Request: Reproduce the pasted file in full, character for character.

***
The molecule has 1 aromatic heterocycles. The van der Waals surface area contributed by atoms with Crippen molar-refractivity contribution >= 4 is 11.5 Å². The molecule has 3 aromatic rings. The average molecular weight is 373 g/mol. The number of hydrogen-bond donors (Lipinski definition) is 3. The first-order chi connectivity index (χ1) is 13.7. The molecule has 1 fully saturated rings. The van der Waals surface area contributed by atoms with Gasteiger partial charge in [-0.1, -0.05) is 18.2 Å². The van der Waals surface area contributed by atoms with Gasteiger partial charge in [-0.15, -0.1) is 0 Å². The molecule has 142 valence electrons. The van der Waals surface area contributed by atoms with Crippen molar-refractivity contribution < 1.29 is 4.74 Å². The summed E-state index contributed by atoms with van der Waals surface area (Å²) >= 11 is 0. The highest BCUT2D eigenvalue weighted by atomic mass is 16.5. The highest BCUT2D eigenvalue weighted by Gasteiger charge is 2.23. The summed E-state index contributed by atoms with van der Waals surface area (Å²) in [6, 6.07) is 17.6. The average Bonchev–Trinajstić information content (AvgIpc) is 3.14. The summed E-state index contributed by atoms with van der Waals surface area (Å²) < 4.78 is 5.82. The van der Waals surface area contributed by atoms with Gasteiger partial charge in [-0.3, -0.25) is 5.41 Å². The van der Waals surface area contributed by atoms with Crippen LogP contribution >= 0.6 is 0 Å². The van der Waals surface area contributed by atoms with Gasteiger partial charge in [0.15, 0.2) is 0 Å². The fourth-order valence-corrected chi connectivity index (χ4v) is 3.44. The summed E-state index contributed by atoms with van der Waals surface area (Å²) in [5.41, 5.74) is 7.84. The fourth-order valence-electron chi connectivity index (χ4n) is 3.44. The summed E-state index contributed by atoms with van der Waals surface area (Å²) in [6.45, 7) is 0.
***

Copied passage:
The molecule has 1 aromatic heterocycles. The van der Waals surface area contributed by atoms with Crippen molar-refractivity contribution >= 4 is 11.5 Å². The molecule has 3 aromatic rings. The average molecular weight is 373 g/mol. The number of hydrogen-bond donors (Lipinski definition) is 3. The first-order chi connectivity index (χ1) is 13.7. The molecule has 1 fully saturated rings. The van der Waals surface area contributed by atoms with Gasteiger partial charge in [-0.1, -0.05) is 18.2 Å². The van der Waals surface area contributed by atoms with Gasteiger partial charge in [-0.15, -0.1) is 0 Å². The molecule has 142 valence electrons. The van der Waals surface area contributed by atoms with Crippen molar-refractivity contribution < 1.29 is 4.74 Å². The summed E-state index contributed by atoms with van der Waals surface area (Å²) >= 11 is 0. The highest BCUT2D eigenvalue weighted by atomic mass is 16.5. The highest BCUT2D eigenvalue weighted by Gasteiger charge is 2.23. The summed E-state index contributed by atoms with van der Waals surface area (Å²) in [6, 6.07) is 17.6. The average Bonchev–Trinajstić information content (AvgIpc) is 3.14. The summed E-state index contributed by atoms with van der Waals surface area (Å²) < 4.78 is 5.82. The van der Waals surface area contributed by atoms with Gasteiger partial charge in [-0.3, -0.25) is 5.41 Å². The van der Waals surface area contributed by atoms with Crippen LogP contribution >= 0.6 is 0 Å². The van der Waals surface area contributed by atoms with Gasteiger partial charge in [0.15, 0.2) is 0 Å². The fourth-order valence-corrected chi connectivity index (χ4v) is 3.44. The summed E-state index contributed by atoms with van der Waals surface area (Å²) in [5.41, 5.74) is 7.84. The fourth-order valence-electron chi connectivity index (χ4n) is 3.44. The summed E-state index contributed by atoms with van der Waals surface area (Å²) in [6.45, 7) is 0.